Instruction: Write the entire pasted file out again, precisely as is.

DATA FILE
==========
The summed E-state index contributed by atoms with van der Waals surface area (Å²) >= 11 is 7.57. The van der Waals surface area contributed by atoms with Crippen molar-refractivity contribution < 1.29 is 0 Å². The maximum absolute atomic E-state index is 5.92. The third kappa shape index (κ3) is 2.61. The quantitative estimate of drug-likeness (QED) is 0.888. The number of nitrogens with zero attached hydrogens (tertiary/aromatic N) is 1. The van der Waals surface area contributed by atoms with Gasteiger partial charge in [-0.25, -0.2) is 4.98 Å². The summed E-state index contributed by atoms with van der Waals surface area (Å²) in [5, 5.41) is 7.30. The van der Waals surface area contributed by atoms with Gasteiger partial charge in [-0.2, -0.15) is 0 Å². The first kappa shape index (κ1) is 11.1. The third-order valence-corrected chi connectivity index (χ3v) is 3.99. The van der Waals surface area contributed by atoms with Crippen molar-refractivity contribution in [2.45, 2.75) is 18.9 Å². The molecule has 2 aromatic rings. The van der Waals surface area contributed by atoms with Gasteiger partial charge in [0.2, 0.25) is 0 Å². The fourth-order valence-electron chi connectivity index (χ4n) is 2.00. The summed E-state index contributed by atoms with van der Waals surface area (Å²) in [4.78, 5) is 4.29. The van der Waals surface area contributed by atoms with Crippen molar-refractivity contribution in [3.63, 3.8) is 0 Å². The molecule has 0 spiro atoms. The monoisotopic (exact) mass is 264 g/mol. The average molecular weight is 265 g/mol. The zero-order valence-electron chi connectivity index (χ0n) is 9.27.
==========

The summed E-state index contributed by atoms with van der Waals surface area (Å²) >= 11 is 7.57. The van der Waals surface area contributed by atoms with Crippen molar-refractivity contribution < 1.29 is 0 Å². The maximum absolute atomic E-state index is 5.92. The third kappa shape index (κ3) is 2.61. The quantitative estimate of drug-likeness (QED) is 0.888. The number of nitrogens with zero attached hydrogens (tertiary/aromatic N) is 1. The van der Waals surface area contributed by atoms with Gasteiger partial charge in [-0.25, -0.2) is 4.98 Å². The summed E-state index contributed by atoms with van der Waals surface area (Å²) in [5, 5.41) is 7.30. The van der Waals surface area contributed by atoms with Gasteiger partial charge in [-0.2, -0.15) is 0 Å². The first kappa shape index (κ1) is 11.1. The third-order valence-corrected chi connectivity index (χ3v) is 3.99. The van der Waals surface area contributed by atoms with Crippen molar-refractivity contribution in [2.45, 2.75) is 18.9 Å². The molecule has 2 aromatic rings. The van der Waals surface area contributed by atoms with Gasteiger partial charge in [0.2, 0.25) is 0 Å². The fourth-order valence-electron chi connectivity index (χ4n) is 2.00. The summed E-state index contributed by atoms with van der Waals surface area (Å²) in [4.78, 5) is 4.29. The van der Waals surface area contributed by atoms with Crippen molar-refractivity contribution in [3.63, 3.8) is 0 Å². The molecule has 0 spiro atoms. The monoisotopic (exact) mass is 264 g/mol. The average molecular weight is 265 g/mol. The zero-order valence-electron chi connectivity index (χ0n) is 9.27.